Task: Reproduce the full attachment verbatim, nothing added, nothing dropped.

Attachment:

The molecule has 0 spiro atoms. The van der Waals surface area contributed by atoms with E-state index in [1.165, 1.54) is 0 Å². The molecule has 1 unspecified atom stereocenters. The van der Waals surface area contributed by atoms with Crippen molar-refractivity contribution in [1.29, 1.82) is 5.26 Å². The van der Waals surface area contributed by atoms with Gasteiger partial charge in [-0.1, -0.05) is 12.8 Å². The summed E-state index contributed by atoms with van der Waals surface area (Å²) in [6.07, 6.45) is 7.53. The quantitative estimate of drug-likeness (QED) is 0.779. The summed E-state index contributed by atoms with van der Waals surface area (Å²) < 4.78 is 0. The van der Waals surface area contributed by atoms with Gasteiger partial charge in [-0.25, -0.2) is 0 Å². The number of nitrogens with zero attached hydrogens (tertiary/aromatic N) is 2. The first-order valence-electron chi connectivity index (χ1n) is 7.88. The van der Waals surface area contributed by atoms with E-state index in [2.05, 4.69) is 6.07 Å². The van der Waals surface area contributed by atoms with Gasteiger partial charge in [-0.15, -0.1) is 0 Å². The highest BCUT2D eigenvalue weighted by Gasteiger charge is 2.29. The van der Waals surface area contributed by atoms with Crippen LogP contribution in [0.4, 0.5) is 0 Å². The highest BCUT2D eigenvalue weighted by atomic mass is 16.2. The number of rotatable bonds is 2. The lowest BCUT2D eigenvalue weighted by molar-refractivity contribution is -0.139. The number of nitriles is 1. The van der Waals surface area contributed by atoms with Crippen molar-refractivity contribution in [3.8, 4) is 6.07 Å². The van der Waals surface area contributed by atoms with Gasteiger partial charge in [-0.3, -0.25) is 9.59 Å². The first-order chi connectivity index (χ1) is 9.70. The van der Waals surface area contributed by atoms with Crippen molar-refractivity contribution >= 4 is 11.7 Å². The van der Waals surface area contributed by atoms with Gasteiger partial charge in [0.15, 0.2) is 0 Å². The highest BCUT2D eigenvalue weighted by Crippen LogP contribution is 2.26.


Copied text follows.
The molecule has 0 spiro atoms. The van der Waals surface area contributed by atoms with E-state index in [1.165, 1.54) is 0 Å². The molecule has 1 unspecified atom stereocenters. The van der Waals surface area contributed by atoms with Crippen molar-refractivity contribution in [1.29, 1.82) is 5.26 Å². The van der Waals surface area contributed by atoms with Gasteiger partial charge in [-0.1, -0.05) is 12.8 Å². The summed E-state index contributed by atoms with van der Waals surface area (Å²) in [6.07, 6.45) is 7.53. The quantitative estimate of drug-likeness (QED) is 0.779. The summed E-state index contributed by atoms with van der Waals surface area (Å²) < 4.78 is 0. The van der Waals surface area contributed by atoms with Gasteiger partial charge in [-0.25, -0.2) is 0 Å². The number of nitrogens with zero attached hydrogens (tertiary/aromatic N) is 2. The first-order valence-electron chi connectivity index (χ1n) is 7.88. The van der Waals surface area contributed by atoms with E-state index in [2.05, 4.69) is 6.07 Å². The van der Waals surface area contributed by atoms with Gasteiger partial charge in [-0.15, -0.1) is 0 Å². The highest BCUT2D eigenvalue weighted by Gasteiger charge is 2.29. The van der Waals surface area contributed by atoms with Crippen LogP contribution in [0.4, 0.5) is 0 Å². The highest BCUT2D eigenvalue weighted by atomic mass is 16.2. The number of rotatable bonds is 2. The lowest BCUT2D eigenvalue weighted by molar-refractivity contribution is -0.139. The number of nitriles is 1. The van der Waals surface area contributed by atoms with Crippen molar-refractivity contribution in [3.8, 4) is 6.07 Å². The van der Waals surface area contributed by atoms with Gasteiger partial charge in [-0.3, -0.25) is 9.59 Å². The first-order chi connectivity index (χ1) is 9.70. The van der Waals surface area contributed by atoms with Crippen molar-refractivity contribution >= 4 is 11.7 Å². The van der Waals surface area contributed by atoms with Gasteiger partial charge in [0.15, 0.2) is 0 Å². The highest BCUT2D eigenvalue weighted by Crippen LogP contribution is 2.26.